Installation in progress…
Step 8: Install the device Drivers software – click on Install
When the installation is finished, perform a restart to activate the new driver software
Step 9: Once the restart is finished, open the device manager console to check of the driver installed correctly. If the NVIDIA Tesla M60 display adapter is installed properly, then your good to go.
Note: I skipped the Delivery Group setup part – when you are not familiar doing this – please check one of my other XenDesktop or XenApp How-To configuration blogs.
Prepare the HDX Ready Pi through the central Management software(VDM)
Step 10: First download the ViewSonic Device Manager (VDM) software from the website and install it on a (separate) management server. The software will perform a broadcasting over the same network to discover the HDX Ready Pi’s.
Another option is to discover all the devices through several custom DHCP option. This can be useful when u use multiple VLANs.
Check out this official manual, subject 7 to get more information configuring this through DHCP
Note: There is also a possibly to setup the device locally, without the use of the VDM software. When starting the Ri device for the first time, please press on ALT+F4 to get to the local configuration screen.
Accept the license terms
Step 11: Select the – Launch the VDM software – click Finish
Select the Columns to display in the VDM device list – I selected MAC Address as extra option, click on save
Step 12: When the ViewSonic Device Manager opens, click on the Discover button to search for devices. As you see, my Pi device is already found! The setting will be pushed immediately after the confirmation.
Note: The HDX Ready Pi needs to be in the same network subnet as the VDM server, just because of the use of broadcasting, there can’t be interaction between different VLANS. Configured the discovery process by using the DHCP option method, when this is not possible in your network.
The device setup can be done though the following menu option – I will explain them all:
Discover: Discover your (new) devices / start the broadcast
Name: Change the hostname/netbios name of your device
Mode: The actual Protocol settings menu, the place where all the server settings for Citrix must be done – You can configure Citrix in 2 methods: 1: fill in the domain credentials of the user to activate (native) SSO to the session. Fill in the servername (FQDN StoreFront Address) Desktop name (Delivery Group; Desktop display name) in the Command Line Argument to start the correct desktop (required for the auto logon option)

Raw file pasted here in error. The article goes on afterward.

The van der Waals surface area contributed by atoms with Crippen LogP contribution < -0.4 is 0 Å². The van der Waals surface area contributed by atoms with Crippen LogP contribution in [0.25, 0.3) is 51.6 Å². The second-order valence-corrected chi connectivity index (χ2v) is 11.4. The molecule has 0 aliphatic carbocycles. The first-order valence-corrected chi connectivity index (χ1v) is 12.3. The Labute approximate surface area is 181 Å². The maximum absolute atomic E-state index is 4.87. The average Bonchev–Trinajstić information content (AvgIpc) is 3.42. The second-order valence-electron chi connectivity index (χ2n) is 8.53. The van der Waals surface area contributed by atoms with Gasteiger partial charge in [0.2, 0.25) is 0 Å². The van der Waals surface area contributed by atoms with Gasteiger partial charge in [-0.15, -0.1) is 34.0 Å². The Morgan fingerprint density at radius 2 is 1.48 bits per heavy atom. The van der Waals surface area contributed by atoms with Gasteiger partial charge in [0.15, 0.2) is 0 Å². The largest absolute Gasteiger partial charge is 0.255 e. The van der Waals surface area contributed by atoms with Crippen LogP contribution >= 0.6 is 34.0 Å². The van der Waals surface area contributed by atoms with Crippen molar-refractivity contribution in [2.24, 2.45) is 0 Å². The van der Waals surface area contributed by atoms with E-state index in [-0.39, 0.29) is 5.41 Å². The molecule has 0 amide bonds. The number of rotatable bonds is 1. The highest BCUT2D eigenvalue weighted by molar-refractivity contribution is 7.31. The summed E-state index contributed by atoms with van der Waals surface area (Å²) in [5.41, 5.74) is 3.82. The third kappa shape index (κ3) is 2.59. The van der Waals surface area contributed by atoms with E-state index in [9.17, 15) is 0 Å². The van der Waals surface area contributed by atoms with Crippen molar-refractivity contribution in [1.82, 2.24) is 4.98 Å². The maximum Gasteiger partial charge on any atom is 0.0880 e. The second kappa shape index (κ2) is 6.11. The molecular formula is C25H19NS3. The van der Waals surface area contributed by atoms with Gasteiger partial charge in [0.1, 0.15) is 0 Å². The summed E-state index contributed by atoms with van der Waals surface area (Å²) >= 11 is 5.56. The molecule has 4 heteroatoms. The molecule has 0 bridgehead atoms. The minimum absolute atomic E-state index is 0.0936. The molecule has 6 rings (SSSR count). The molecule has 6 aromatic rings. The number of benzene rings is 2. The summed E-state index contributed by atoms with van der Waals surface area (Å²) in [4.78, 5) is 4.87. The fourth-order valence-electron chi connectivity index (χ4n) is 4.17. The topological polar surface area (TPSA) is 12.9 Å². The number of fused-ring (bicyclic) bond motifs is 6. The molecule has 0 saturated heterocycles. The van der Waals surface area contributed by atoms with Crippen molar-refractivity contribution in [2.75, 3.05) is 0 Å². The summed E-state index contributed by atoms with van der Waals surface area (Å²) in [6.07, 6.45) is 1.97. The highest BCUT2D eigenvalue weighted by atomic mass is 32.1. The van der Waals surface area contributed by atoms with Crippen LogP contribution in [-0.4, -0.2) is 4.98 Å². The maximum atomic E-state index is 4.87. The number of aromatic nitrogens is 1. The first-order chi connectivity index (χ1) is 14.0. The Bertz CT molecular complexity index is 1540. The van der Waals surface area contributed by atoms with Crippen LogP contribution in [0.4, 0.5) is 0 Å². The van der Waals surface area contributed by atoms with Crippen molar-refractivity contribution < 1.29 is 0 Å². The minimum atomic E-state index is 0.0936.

2: I suggest you to use this option; Web – and point the server address to your StoreFront page. Chrome will then be started in Kiosk mode and the StoreFront page is showed to you. So the endpoint is also prepared to be shared with other users and not bundled to one physical user, for providing more flexibility!
Display: Display and screensaver settings
Reboot: Option to reboot multiple devices
Zone: Time and zone settings
Upgrade: Firmware option upgrade possibility
Upgrade: Firmware option upgrade possibility
Peripherals: Personalization of keyboard and mouse sensitivity, and sound output settings
Network: Setup the Wired and Wireless network settings of the Device, can be setup static if you prefer doing this.
Firewall: Configure the firewall of the endpoint
Upload: Upload files, for example RootCA certificates or wallpapers. RootCA must be uploaded when your StoreFront is used over SSL!
Download: Download new firmware/updates for your endpoints
When finished – my device looks like this in the VDM console
And this is the HDX Ready Pi logon screen!
Configure the Citrix HDX policies
To get the best performance out of the High End N-Series Virtual Machine I configured the following Policy settings that get applied to will be filtered based on the created Delivery Group.
All the Policies that I configured: